In addition to bills directly relating to climate change, a few other bills have some potential benefit for climate-friendly planning:

Some bills that did not pass in the 2009 Session:
Some bills that did not pass in the 2009 session may indicate future issues that will be revisited:

HB 1490 – Reducing greenhouse gas emissions through land use and transportation requirements. Included transit-oriented development requirements and other provisions from Land Use and Climate Change Committee.

SB 5735 – Reducing greenhouse gas emissions. Authorized the creation of a regional cap-and-trade program through the Western Climate Initiative.

SB 5138 – Creating an integrated climate change response strategy. Directed Ecology to establish a Climate Change Impacts Coordinating team to continue the development of an integrated state policy, continuing the work of the Climate Action Team.

  • SB 5649 [C 379 L 09] – Energy Efficiency in Buildings. This bill expands the authority of various government entities, providing additional flexibility in the leveraging of federal grants.
  • SB 5854 [C 423 L 09] – Energy efficiency codes. The State Building Code Council must adopt state energy codes that require homes and buildings constructed from 2013 through 2031 to incrementally move towards a 70 percent reduction in energy use by 2031.This bill requires stronger building codes, better analysis of energy consumption by utilities, energy performance standards for public facilities, and disclosure of information to prospective buyers, lessees, or lenders.
  • HB 1967 [C 342 L 09] – Prohibiting expansion of UGAs into a 100-year floodplain. Restricts a county or city from expanding an urban growth area into a 100-year floodplain of a river (in Western Washington) with an annual flow of 1,000 or more cubic feet per second, with certain exceptions.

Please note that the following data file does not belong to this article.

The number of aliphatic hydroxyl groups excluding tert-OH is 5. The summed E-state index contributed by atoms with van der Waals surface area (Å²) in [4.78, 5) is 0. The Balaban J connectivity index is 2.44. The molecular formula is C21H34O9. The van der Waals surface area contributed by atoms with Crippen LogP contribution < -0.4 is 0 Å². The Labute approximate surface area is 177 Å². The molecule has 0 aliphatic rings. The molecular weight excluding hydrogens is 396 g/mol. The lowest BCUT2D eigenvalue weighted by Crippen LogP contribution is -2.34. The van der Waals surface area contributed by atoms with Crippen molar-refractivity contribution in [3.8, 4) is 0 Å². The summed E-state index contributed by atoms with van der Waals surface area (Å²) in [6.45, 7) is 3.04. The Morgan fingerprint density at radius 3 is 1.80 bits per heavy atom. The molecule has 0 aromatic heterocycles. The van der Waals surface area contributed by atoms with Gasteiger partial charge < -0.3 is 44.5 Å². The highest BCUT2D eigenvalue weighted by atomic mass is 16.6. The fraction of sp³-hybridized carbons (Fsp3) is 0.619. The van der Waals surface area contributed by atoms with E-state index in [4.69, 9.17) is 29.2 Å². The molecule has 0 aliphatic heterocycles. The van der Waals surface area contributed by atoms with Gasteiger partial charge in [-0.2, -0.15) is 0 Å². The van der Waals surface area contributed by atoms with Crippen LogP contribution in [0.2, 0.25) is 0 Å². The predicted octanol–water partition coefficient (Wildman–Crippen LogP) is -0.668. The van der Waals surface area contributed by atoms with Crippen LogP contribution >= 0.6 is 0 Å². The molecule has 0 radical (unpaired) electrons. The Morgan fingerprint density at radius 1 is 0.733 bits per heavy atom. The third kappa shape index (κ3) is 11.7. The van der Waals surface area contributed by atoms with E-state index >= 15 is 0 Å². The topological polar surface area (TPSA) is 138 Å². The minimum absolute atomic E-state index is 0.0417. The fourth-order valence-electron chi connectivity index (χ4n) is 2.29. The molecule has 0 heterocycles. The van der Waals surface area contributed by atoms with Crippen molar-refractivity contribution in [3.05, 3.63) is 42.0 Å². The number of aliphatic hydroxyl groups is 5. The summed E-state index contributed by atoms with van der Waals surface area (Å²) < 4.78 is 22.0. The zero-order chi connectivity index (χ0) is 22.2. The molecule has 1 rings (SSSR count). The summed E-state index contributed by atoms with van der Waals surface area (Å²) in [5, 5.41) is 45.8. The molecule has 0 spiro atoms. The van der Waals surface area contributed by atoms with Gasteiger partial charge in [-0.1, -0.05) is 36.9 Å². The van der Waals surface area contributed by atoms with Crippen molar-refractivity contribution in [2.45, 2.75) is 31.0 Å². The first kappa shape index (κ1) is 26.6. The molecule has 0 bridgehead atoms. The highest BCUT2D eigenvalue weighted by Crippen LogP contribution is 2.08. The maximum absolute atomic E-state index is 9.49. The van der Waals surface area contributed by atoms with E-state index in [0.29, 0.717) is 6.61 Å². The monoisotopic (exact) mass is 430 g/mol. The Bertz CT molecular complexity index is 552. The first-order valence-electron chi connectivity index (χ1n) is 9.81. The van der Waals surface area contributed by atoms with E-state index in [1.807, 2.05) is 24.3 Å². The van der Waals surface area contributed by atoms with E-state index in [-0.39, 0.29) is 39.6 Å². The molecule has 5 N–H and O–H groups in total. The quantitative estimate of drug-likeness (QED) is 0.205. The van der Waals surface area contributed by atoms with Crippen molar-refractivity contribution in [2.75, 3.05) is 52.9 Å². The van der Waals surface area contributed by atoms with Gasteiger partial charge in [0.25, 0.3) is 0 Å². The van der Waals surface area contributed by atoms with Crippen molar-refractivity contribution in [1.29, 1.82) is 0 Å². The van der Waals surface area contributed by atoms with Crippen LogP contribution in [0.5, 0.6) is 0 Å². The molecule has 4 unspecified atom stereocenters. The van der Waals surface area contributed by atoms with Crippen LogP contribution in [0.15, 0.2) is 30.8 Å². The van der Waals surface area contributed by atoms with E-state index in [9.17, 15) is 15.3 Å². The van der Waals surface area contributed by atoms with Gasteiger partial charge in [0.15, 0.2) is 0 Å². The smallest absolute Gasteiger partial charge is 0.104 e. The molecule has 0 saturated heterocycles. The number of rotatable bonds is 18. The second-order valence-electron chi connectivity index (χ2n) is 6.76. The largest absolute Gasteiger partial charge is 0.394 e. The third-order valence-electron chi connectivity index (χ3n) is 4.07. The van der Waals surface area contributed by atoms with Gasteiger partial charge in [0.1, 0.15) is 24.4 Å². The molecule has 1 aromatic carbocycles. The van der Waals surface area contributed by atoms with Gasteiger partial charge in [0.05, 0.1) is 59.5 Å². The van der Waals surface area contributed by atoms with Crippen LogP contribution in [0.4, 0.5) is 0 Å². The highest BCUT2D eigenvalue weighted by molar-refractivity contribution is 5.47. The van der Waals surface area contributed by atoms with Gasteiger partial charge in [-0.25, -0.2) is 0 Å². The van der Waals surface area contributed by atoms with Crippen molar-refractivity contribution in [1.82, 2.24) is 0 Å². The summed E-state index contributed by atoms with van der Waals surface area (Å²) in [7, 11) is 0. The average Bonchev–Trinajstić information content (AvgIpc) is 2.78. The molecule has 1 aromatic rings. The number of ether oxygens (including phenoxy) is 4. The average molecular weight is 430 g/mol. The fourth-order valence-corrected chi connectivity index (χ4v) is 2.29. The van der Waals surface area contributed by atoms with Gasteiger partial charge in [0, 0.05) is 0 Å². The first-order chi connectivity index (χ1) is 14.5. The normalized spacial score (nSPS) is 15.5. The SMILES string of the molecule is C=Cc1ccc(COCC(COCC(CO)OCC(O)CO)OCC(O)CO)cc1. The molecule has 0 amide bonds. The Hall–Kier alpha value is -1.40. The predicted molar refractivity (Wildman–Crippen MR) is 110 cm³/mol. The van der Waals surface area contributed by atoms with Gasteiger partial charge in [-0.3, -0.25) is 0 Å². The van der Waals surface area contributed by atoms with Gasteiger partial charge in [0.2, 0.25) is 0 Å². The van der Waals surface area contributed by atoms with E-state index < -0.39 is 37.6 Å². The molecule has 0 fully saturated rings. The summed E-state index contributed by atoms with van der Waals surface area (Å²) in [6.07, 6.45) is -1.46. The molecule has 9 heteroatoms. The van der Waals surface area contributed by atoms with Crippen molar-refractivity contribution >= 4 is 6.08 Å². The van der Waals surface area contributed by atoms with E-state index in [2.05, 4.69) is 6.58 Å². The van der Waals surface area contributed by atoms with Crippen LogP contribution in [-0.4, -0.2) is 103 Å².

• HB 1172 [C 474 L 09] – Implementing a regional transfer of development rights program. Requires Washington State Department of Commerce to establish program in central Puget Sound to foster inter-jurisdictional transfers of rights. The bill sets forth criteria that counties must use for designation of sending areas (agricultural or forest land of long-term commercial significance).
  • HB 1481 [C 459 L 09] – Electric vehicles. Directs the state to install charging outlets in areas, such as rest stops. Of interest to planners is section 9, which requires cities and counties to allow electric vehicle infrastructure as a use in all areas except those zoned residential, resource use or critical areas..
  • SB 5921 [C 318 L 09] – Creating a clean energy leadership initiative. Directs the state to convene a Clean Energy Leadership Council to prepare a strategy for growing the clean energy technology sector by December 2010. This strategy is to be considered in the distribution of federal/state energy program funding.

Additionally, the Governor issued Executive Order 09-05. Under this order:

Ecology is directed to:

  • Continue participation in the Western Climate Initiative (WCI) and to work to design a national program that reflects enumerated Washington priorities.
  • Begin to develop strategies to help the state’s largest GHG emitters comply with the 2020 emissions reduction target (1990 levels by 2020).
  • Develop emissions benchmarks for industries likely to be covered by a federal tax or cap-and-trade program.
  • Work with the TransAlta to apply GHG reduction standards to the Centralia coal-powered electric plant by 2025.
  • Develop recommendations for forestry offset protocols.
  • Assess whether any of the various low-carbon fuel standards would meet the states GHG reduction goals and provide a recommendation by July 1, 2010.
  • Transportation is directed to:
  • Estimate current and future VMT and evaluate potential changes to VMT goals, including the impact of low- and no-emission vehicles.